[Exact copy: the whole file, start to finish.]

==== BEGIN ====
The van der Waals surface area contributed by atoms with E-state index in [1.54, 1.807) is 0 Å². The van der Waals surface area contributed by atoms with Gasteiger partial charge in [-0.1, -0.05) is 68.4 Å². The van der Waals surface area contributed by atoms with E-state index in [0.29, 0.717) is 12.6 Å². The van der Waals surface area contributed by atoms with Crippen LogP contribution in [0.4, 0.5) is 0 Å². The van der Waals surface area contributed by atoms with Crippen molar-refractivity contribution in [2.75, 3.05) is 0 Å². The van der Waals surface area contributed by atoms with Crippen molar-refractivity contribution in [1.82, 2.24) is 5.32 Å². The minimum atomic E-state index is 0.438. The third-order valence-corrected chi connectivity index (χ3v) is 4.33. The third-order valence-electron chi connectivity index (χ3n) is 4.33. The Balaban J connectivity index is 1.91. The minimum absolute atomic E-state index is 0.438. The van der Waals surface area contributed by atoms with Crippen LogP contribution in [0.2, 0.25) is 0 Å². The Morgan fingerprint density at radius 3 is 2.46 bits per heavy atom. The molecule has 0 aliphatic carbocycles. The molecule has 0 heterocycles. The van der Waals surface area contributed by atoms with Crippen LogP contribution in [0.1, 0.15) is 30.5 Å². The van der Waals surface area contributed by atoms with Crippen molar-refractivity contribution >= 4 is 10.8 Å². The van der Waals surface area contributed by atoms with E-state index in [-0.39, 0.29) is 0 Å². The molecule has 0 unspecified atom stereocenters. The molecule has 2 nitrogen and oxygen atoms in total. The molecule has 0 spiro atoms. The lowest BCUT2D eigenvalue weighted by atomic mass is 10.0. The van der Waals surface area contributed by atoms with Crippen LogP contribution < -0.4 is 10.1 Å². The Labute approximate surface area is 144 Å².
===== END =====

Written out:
The van der Waals surface area contributed by atoms with E-state index in [1.54, 1.807) is 0 Å². The van der Waals surface area contributed by atoms with Gasteiger partial charge in [-0.1, -0.05) is 68.4 Å². The van der Waals surface area contributed by atoms with E-state index in [0.29, 0.717) is 12.6 Å². The van der Waals surface area contributed by atoms with Crippen LogP contribution in [0.4, 0.5) is 0 Å². The van der Waals surface area contributed by atoms with Crippen molar-refractivity contribution in [2.75, 3.05) is 0 Å². The van der Waals surface area contributed by atoms with Crippen molar-refractivity contribution in [1.82, 2.24) is 5.32 Å². The minimum atomic E-state index is 0.438. The third-order valence-corrected chi connectivity index (χ3v) is 4.33. The third-order valence-electron chi connectivity index (χ3n) is 4.33. The Balaban J connectivity index is 1.91. The minimum absolute atomic E-state index is 0.438. The van der Waals surface area contributed by atoms with Crippen LogP contribution in [0.2, 0.25) is 0 Å². The Morgan fingerprint density at radius 3 is 2.46 bits per heavy atom. The molecule has 0 aliphatic carbocycles. The molecule has 0 heterocycles. The van der Waals surface area contributed by atoms with Crippen LogP contribution in [0.1, 0.15) is 30.5 Å². The van der Waals surface area contributed by atoms with Crippen molar-refractivity contribution >= 4 is 10.8 Å². The van der Waals surface area contributed by atoms with E-state index in [-0.39, 0.29) is 0 Å². The molecule has 0 unspecified atom stereocenters. The molecule has 2 nitrogen and oxygen atoms in total. The molecule has 0 spiro atoms. The lowest BCUT2D eigenvalue weighted by atomic mass is 10.0. The van der Waals surface area contributed by atoms with Crippen LogP contribution < -0.4 is 10.1 Å². The Labute approximate surface area is 144 Å².